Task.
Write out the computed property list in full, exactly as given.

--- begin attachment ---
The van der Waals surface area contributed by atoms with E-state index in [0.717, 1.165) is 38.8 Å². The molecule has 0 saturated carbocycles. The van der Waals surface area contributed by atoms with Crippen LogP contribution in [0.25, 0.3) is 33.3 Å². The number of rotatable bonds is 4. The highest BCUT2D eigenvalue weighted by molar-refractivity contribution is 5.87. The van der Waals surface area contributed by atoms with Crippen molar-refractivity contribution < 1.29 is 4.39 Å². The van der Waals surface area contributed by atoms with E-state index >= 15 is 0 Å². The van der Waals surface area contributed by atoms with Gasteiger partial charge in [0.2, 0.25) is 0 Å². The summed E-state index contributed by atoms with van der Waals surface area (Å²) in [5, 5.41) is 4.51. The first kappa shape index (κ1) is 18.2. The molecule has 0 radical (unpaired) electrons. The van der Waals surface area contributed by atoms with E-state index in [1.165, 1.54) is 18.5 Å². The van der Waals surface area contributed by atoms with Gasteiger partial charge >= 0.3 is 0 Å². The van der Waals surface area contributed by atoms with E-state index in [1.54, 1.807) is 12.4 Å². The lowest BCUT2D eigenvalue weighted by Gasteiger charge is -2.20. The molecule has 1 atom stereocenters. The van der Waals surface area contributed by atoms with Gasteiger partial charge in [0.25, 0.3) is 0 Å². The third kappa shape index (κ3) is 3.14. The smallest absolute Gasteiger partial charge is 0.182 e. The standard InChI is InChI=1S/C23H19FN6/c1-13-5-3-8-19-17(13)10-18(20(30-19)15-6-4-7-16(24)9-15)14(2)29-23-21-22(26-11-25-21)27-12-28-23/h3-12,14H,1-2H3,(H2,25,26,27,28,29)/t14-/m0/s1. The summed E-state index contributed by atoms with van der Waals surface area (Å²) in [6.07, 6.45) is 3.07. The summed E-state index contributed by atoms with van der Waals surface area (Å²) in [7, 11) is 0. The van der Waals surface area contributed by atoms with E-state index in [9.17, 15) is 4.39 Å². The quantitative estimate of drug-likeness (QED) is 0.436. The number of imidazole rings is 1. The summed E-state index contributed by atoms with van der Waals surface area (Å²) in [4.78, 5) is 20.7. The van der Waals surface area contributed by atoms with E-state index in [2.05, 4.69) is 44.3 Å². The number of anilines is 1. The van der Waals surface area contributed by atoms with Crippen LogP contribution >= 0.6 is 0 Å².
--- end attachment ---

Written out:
The van der Waals surface area contributed by atoms with E-state index in [0.717, 1.165) is 38.8 Å². The molecule has 0 saturated carbocycles. The van der Waals surface area contributed by atoms with Crippen LogP contribution in [0.25, 0.3) is 33.3 Å². The number of rotatable bonds is 4. The highest BCUT2D eigenvalue weighted by molar-refractivity contribution is 5.87. The van der Waals surface area contributed by atoms with Crippen molar-refractivity contribution < 1.29 is 4.39 Å². The van der Waals surface area contributed by atoms with E-state index >= 15 is 0 Å². The van der Waals surface area contributed by atoms with Gasteiger partial charge in [0.2, 0.25) is 0 Å². The summed E-state index contributed by atoms with van der Waals surface area (Å²) in [5, 5.41) is 4.51. The first kappa shape index (κ1) is 18.2. The molecule has 0 radical (unpaired) electrons. The van der Waals surface area contributed by atoms with E-state index in [1.165, 1.54) is 18.5 Å². The van der Waals surface area contributed by atoms with Gasteiger partial charge >= 0.3 is 0 Å². The van der Waals surface area contributed by atoms with E-state index in [1.54, 1.807) is 12.4 Å². The lowest BCUT2D eigenvalue weighted by Gasteiger charge is -2.20. The molecule has 1 atom stereocenters. The van der Waals surface area contributed by atoms with Gasteiger partial charge in [0.25, 0.3) is 0 Å². The third kappa shape index (κ3) is 3.14. The smallest absolute Gasteiger partial charge is 0.182 e. The standard InChI is InChI=1S/C23H19FN6/c1-13-5-3-8-19-17(13)10-18(20(30-19)15-6-4-7-16(24)9-15)14(2)29-23-21-22(26-11-25-21)27-12-28-23/h3-12,14H,1-2H3,(H2,25,26,27,28,29)/t14-/m0/s1. The summed E-state index contributed by atoms with van der Waals surface area (Å²) in [6.07, 6.45) is 3.07. The summed E-state index contributed by atoms with van der Waals surface area (Å²) in [7, 11) is 0. The van der Waals surface area contributed by atoms with E-state index in [9.17, 15) is 4.39 Å². The quantitative estimate of drug-likeness (QED) is 0.436. The number of imidazole rings is 1. The summed E-state index contributed by atoms with van der Waals surface area (Å²) in [4.78, 5) is 20.7. The van der Waals surface area contributed by atoms with E-state index in [2.05, 4.69) is 44.3 Å². The number of anilines is 1. The van der Waals surface area contributed by atoms with Crippen LogP contribution >= 0.6 is 0 Å².